COPPERKNOB LINEDANCE STEPSHEETS
If they were, I would be near to tears with stress at the delay, especially when he starts explaining some of the different techniques I used to create the painting. As Diane expresses her amazement, Jack smiles at me from the other end of the table and tells everyone that I am very clever indeed. It's during evenings like this that I'm reminded of why I fell in love with Jack. Charming, amusing and intelligent, he knows exactly what to say and how to say it.
He prompts Diane and Adam into revealing information about themselves that will help our new friends, such as where they shop and the sports they play. Although Esther listens politely to their list of leisure activities, the names of their gardeners and babysitters, the best place to buy fish, I know that I am the one who interests her, and I know she's going to return to the fact that Jack and I have come relatively late to marriage, hoping to find something — anything — to tell her it is not as perfect as it seems.
Unfortunately for her, she's going to be disappointed. She waits until Jack has carved the beef Wellington and served it with a gratin of potatoes, and carrots lightly glazed with honey. There are also tiny sugar peas, which I plunged into boiling water just before taking the beef from the oven. Diane marvels that I've managed to get everything ready at the same time, and admits she always chooses a main course like curry, which can be prepared earlier and heated through at the last minute.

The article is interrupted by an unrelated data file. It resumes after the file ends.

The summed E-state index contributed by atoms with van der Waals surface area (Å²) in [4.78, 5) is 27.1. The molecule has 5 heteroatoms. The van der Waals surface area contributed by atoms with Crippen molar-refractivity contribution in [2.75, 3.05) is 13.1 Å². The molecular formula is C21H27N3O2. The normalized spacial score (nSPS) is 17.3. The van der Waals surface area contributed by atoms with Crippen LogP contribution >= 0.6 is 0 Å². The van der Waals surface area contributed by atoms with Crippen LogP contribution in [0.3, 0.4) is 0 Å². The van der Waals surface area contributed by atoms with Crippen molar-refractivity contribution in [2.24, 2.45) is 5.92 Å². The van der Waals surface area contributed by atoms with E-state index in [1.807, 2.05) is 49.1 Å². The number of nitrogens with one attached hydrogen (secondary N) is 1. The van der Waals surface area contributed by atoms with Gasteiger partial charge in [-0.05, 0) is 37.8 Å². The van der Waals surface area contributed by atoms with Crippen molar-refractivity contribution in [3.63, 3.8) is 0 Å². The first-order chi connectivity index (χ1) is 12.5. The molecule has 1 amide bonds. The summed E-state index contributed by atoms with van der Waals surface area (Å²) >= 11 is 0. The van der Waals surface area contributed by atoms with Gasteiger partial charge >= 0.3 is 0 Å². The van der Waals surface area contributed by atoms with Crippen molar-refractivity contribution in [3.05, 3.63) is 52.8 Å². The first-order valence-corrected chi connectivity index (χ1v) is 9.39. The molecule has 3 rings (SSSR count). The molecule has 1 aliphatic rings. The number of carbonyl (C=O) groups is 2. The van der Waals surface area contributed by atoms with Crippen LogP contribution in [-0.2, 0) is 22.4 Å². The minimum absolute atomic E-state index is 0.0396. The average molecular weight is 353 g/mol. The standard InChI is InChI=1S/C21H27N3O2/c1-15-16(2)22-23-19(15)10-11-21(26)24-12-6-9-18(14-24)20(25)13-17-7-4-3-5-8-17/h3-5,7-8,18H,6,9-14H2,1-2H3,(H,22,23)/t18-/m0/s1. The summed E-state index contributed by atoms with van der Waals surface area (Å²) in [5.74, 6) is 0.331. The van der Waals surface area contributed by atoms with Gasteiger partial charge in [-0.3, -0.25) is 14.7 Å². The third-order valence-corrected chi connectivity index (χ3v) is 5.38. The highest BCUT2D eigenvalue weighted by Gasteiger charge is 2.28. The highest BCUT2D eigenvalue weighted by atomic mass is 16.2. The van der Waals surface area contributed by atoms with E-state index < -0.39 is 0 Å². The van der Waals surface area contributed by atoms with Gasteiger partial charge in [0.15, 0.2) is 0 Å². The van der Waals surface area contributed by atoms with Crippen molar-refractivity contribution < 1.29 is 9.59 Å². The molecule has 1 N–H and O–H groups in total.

I'd like to tell her that I'd much rather do as she does, that painstaking calculations and sleepless nights are the currency I pay to serve such a perfect dinner. But the alternative — serving anything that is less than perfect — isn't an option. I hesitate a moment, because it's a story I have told before. But it's one that Jack loves to hear me tell, so it's in my interest to repeat it. Luckily, Esther comes to my rescue. Mistaking my pause for reticence, she pounces. We often go there on a Sunday afternoon and that Sunday there happened to be a band playing.
Millie loves music and she was enjoying herself so much that she got up from her seat and began to dance in front of the bandstand. She had recently learnt to waltz and, as she danced, she stretched her arms out in front of her, as if she was dancing with someone. But there was a part of me that was loath to because —'. I mean, people don't usually get up and dance in a park, do they? Confusion floods Esther's face and I feel annoyed that the people who told her everything else about me didn't mention Millie.
Well, Millie was delighted and, as they began to waltz, everybody started applauding and then other couples got up from their seats and started to dance too. It was a very, very special moment. And, of course, I fell immediately in love with Jack for having made it happen. She was so attentive to Millie, so utterly selfless. I had never seen that sort of devotion in anybody before and I was determined to get to know her.
It amuses me when everybody nods their head in agreement. Even though I am attractive, Jack's film-star good looks mean that people think I'm lucky he wanted to marry me. But that isn't what I meant.